Harassment is cruel behavior from a boss, a coworker, or even someone who doesn’t work for the same business. Businesses have an obligation to prevent unlawful harassment.

Harassment is when the social environment of the workplace becomes intolerable because the harassing behavior (whether verbal, physical, or visual) communicates an offensive message to the harassed employee. Harassment includes racial slurs, insults or put-downs of any kind, ostracism/shunning, spreading nasty rumors, hitting someone or threatening to hit them, showing offensive pictures, and other unnecessary, cruel actions. Retaliating against a person for complaining about harassment is also illegal.

When certain types of characteristics, known as “protected categories” are the basis for harassment that is severe or pervasive, that can also violate the law. Protected categories for most California employees include the following:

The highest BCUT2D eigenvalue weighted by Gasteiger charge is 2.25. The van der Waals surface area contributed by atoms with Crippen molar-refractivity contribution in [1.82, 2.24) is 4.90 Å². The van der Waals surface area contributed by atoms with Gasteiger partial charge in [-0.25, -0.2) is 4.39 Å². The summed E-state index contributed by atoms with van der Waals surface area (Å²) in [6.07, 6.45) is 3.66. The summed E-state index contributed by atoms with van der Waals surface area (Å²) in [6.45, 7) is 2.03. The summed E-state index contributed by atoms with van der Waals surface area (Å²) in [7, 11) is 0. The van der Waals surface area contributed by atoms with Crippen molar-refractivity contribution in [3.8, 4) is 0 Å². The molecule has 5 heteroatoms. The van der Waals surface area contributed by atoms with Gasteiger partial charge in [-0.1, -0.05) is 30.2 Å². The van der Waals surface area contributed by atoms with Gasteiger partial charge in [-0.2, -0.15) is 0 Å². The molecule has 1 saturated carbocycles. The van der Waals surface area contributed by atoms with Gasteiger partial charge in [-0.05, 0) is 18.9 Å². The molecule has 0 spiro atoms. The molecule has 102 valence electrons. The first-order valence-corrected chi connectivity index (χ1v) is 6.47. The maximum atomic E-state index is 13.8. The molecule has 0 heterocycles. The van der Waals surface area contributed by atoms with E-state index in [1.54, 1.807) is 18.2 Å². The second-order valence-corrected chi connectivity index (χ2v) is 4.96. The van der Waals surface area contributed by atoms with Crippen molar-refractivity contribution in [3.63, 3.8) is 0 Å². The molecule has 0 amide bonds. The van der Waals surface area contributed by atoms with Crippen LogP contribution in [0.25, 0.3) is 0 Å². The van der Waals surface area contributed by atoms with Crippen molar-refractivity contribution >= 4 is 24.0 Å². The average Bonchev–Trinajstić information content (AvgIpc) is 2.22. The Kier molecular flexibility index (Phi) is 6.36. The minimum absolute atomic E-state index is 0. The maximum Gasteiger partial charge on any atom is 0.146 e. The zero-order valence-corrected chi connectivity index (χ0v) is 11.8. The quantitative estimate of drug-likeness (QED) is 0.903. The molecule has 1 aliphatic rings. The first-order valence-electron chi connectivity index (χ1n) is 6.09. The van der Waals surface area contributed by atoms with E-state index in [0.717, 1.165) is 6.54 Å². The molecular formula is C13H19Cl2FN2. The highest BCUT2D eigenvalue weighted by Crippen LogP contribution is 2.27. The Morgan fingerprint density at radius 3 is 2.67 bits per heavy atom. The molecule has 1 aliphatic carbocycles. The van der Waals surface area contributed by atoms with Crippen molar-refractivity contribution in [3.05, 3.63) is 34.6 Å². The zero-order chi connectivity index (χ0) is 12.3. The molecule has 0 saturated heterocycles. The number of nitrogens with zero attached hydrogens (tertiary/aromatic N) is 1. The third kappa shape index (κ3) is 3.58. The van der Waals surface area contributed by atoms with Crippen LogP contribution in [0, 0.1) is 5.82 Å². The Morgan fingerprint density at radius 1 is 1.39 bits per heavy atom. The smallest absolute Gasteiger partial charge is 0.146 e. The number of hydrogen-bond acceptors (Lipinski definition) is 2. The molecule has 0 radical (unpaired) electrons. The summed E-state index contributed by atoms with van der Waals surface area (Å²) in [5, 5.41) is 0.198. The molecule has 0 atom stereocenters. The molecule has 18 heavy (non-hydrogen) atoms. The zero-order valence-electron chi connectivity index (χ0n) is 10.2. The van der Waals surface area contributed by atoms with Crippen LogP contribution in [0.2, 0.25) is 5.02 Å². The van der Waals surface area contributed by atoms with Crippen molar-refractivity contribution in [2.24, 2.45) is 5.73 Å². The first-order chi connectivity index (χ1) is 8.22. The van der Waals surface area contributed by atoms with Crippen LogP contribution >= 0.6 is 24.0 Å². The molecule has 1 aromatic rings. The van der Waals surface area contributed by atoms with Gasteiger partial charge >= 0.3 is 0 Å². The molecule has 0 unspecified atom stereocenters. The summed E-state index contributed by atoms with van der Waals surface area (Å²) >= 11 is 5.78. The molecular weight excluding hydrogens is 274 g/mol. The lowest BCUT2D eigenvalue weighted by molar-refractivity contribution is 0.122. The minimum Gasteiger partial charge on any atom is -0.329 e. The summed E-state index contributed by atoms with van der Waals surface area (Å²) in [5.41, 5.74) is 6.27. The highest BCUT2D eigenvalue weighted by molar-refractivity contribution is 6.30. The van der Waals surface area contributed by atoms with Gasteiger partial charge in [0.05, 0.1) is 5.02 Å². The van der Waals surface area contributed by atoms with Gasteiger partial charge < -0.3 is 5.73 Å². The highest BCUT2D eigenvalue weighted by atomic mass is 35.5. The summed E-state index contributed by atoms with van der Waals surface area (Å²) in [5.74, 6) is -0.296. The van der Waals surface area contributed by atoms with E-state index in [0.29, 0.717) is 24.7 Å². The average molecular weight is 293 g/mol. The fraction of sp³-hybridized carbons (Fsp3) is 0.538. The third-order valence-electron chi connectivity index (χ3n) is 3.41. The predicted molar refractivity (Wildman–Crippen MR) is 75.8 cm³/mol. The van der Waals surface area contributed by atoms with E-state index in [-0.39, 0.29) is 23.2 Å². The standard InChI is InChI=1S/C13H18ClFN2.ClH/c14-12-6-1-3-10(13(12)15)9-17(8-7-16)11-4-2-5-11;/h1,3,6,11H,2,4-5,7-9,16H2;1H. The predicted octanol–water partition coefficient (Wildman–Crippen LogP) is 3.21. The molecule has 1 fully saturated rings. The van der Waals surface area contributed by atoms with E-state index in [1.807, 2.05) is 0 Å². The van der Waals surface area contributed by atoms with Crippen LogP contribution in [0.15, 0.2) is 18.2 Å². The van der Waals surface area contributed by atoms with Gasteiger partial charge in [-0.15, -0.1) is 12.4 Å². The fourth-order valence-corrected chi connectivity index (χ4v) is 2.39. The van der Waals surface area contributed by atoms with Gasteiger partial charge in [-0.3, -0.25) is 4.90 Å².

• race / color
  • national origin / ancestry
  • religious creed
  • marital status
  • sex / gender
  • sexual harassment
  • gender expression
  • gender identity
  • sexual orientation
  • age
  • physical / mental disability
  • medical condition
  • genetic information
  • military and veteran status

If you are concerned that you have been the victim of harassment in employment, I recommend that you talk to an experienced employment lawyer today for a free consultation.

Return to Employment Law